By John Solomon
How the government's punishing of the exposure of official wrongdoing can linger for years
Independent voices from the TWT Communities
Striking Lockheed Martin Corp. machinists will vote Thursday on a new labor deal.
Apple gave the new iPad a bunch of new features but no new name.
The aviation industry is scrambling to defend itself after President Obama last week singled out private jets in his scathing remarks on eliminating corporate tax breaks.
Washington's deficit-reduction talks are deadlocked over taxes. Republicans won't touch them, and Democrats want new levies on everything from horses to airplanes. Senate Majority Leader Harry Reid explained he is keeping the Senate in town next week to keep fighting against "Republicans' stubborn insistence on protecting taxpayer-funded giveaways to corporations and individuals that don't need the giveaways."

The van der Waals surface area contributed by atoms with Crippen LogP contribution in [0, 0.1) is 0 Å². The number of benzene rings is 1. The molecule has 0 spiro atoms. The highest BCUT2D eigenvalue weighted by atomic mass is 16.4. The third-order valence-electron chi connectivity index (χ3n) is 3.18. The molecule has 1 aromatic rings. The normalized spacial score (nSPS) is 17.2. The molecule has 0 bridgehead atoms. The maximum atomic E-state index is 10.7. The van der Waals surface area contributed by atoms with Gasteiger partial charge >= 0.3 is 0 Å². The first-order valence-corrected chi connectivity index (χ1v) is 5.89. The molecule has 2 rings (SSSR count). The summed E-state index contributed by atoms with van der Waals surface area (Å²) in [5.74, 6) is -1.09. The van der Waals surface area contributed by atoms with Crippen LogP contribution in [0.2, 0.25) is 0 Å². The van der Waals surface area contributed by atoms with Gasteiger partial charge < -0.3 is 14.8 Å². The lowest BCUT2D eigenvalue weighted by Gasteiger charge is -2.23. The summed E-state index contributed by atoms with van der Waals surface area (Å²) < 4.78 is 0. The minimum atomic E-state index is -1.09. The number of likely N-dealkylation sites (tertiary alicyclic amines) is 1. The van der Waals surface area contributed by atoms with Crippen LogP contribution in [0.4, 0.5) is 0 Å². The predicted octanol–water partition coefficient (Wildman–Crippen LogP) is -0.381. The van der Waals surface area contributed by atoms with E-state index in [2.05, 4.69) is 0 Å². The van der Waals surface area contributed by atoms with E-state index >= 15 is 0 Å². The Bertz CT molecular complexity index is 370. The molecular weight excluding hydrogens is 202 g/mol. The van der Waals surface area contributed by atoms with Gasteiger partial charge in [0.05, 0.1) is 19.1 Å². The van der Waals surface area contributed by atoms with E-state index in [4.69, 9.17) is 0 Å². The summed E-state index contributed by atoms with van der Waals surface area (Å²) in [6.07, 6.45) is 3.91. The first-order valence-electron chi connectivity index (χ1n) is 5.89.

For the professional bureaucrat, telling businesses where they can or cannot locate their operations might be the next logical step after telling them what they can or cannot pay employees. But for the entrepreneurs and businessmen who are keeping our economy afloat, the attempts of the National Labor Relations Board (NLRB) to dictate in what states businesses can operate represent job-killing policies our economy can't afford.
President Obama's hand-picked appointees at the National Labor Relations Board (NLRB) are delivering favors to the administration's Big Labor backers. In just the past two weeks, the board has taken steps to overturn the will of voters in two states and chill the speech of corporate chieftains who spoke out against the labor movement's thuggish tactics.